This is pretty depressing. But it’s not unique.
According to figures I read in a Denver Post story recently, up to two-thirds of people who bought their homes during the two-year peak of home prices in the greater Denver area are now also “upside-down” in their mortgage.
Paying Prime Mortgage Insurance (PMI) forever? It’s not a great place to be.
You can’t get a home equity loan, because you have no equity in your home. You can’t move, because you can’t make a profit on your home to create a down-payment for another home. And, if you’re like us – who, like the majority of first-time home buyers, couldn’t put down 20% on their home – you’re stuck paying that dreaded, and ridiculous, PMI (Primary Mortgage Insurance) pretty much for 10 years or more.
In the roaring real estate times, you’d have created 20% equity by doing nothing – your house would go up in value, and you could toss the PMI ball-and-chain aside without having to do anything.
But, as I sit on our roof and contemplate going solar on our limited annual income, and, as I sit, quite literally on a house that’s been a loss so far for us, at least I know we have company.
There are surely millions of Americans who’re are also sitting on, and in, a loss.
In any case, I’m trying to turn a bunch of negatives – loss in value of home, the fact that we can’t move to the foothills now, that fact that we’ll be paying PMI to the end of eternity seemingly to a positive.
(If you’re paying PMI, make sure you know the exact date on which you’ll reach 20% equity in your home and drop PMI like a lead balloon on that date; otherwise, your PMI company will continue to charge you PMI for a full year beyond that point!).
Solar a long-term investment – but it pays off Now that we’re officially “stuck” in our house – and there are far worse places to be stuck – we can now commit to the long-term investment of solar!
Solar is a long-term investment. That is, it makes total and complete sense if you’re going to be staying long-term, at least another 7 to 10 years, in your home.
If you’re staying longer, you will save money, quite a bit.
But because going solar has big upfront costs, and a fairly long payback time, it probably doesn’t make much sense if you’re planning on selling your home in the short term, say in less than five years.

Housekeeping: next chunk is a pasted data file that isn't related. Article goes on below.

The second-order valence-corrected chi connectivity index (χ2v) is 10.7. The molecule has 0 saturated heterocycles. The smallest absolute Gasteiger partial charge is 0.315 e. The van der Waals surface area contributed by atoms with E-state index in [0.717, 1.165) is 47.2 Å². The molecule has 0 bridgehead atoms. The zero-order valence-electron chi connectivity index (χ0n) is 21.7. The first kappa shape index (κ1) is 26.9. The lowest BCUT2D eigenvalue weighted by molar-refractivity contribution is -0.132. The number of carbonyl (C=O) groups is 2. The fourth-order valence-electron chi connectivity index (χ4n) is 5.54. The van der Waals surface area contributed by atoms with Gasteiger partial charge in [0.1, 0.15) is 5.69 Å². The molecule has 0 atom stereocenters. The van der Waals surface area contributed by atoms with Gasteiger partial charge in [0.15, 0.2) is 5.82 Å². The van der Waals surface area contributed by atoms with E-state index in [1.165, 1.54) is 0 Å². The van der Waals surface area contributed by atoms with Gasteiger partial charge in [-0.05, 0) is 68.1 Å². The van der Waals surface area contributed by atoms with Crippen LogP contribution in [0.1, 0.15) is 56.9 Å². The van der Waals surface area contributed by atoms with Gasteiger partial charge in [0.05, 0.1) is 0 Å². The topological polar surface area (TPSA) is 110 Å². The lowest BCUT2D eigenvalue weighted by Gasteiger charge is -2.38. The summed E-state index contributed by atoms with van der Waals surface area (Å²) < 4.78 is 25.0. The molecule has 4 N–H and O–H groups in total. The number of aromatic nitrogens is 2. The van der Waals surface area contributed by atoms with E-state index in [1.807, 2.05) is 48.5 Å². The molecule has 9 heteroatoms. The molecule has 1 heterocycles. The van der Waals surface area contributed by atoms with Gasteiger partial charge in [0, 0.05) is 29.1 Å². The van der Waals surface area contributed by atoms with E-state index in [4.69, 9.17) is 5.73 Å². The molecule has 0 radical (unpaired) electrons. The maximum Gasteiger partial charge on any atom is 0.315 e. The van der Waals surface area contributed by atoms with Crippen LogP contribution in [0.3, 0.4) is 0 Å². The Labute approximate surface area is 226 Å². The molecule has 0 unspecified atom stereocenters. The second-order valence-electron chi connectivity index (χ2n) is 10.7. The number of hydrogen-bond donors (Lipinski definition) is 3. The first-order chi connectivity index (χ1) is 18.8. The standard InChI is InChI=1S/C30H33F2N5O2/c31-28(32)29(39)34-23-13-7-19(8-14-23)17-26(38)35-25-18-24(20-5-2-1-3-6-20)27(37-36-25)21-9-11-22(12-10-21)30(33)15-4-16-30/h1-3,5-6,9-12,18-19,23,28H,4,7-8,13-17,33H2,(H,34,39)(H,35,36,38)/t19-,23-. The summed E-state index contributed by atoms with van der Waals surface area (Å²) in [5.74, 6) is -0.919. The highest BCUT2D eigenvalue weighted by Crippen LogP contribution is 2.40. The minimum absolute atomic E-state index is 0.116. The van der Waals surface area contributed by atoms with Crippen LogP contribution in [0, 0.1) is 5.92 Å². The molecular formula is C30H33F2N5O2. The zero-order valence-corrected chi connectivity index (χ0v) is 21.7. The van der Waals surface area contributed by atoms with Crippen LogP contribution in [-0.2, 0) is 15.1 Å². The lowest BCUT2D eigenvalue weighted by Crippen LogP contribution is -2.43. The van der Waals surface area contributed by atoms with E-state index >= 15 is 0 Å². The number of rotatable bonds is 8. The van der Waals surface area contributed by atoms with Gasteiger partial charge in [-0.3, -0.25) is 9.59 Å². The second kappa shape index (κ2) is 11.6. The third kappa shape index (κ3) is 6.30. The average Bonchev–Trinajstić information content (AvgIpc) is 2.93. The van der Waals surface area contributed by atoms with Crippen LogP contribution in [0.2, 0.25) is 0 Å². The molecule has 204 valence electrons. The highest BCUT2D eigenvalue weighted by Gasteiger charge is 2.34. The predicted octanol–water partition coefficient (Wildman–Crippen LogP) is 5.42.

Yes, REC Solar tells me that you automatically increase the value of your home by putting solar panels on it, and that you will recoup the costs of going solar if, and when, you sell your home. You can ask more for your home because it’s got panels.
However, while I’m a strong advocate of solar, I’m not so sure if, in our current economic and real estate environment, this is true.
I’m guessing if I list my home $12,000 more than other homes around me to try and recoup my investment in solar, that most buyers would go for the cheaper homes around me.
No electric bill with our 120-percent solar system Of course, the buyer of our home would have NO electric bill – though, sadly, and incredibly, Xcel Energy could soon steal that from homeowners with solar panels, by charging an outrageous montly transmission fee that could push one’s utility bill to $400 per year. This, even if you produce 100%, or more, of your own electricity!
Yes, the power companies are trying to hold onto their turf, and profits – but that’s another entry, and story for SolarChargedDriving.Com.
Our 5.6 kW system is going to produce about 8,000 kilowatt hours (kWh) of electricity per year. We use about 5,000 kWh of electricity per year for our family of four.
This is at least 3,000 fewer kWh than the average American household, which, as far as I can tell, uses somewhere between 8,000-10,000 kWh per year.
The 8,000 kWh per year will leave us with 3,000 kWh of electricity to power an electric vehicle (EV), or enough to power that car for about 12,000 miles per year – you get about 4 miles per 1 kWh.
So, to return to the idea of turning a negative into a positive in this somewhat meandering blog entry – it’s my first entry for the SolarChargedDriving.Com Editor’s blog, which explains its length…
Excitement of going solar hits me on our roof Now that I know we’re going to be in our Aurora house – which, actually, is quite a nice one that backs to open space, sits very near a bike path so that I can bike 10 miles to work and back mostly on bike paths, is near a large state park (Cherry Creek State Park), and also is just two miles from a light-rail station (my wife takes the light rail to work) – for most likely another seven to 10 years, I can actually do something I’ve wanted to do for awhile: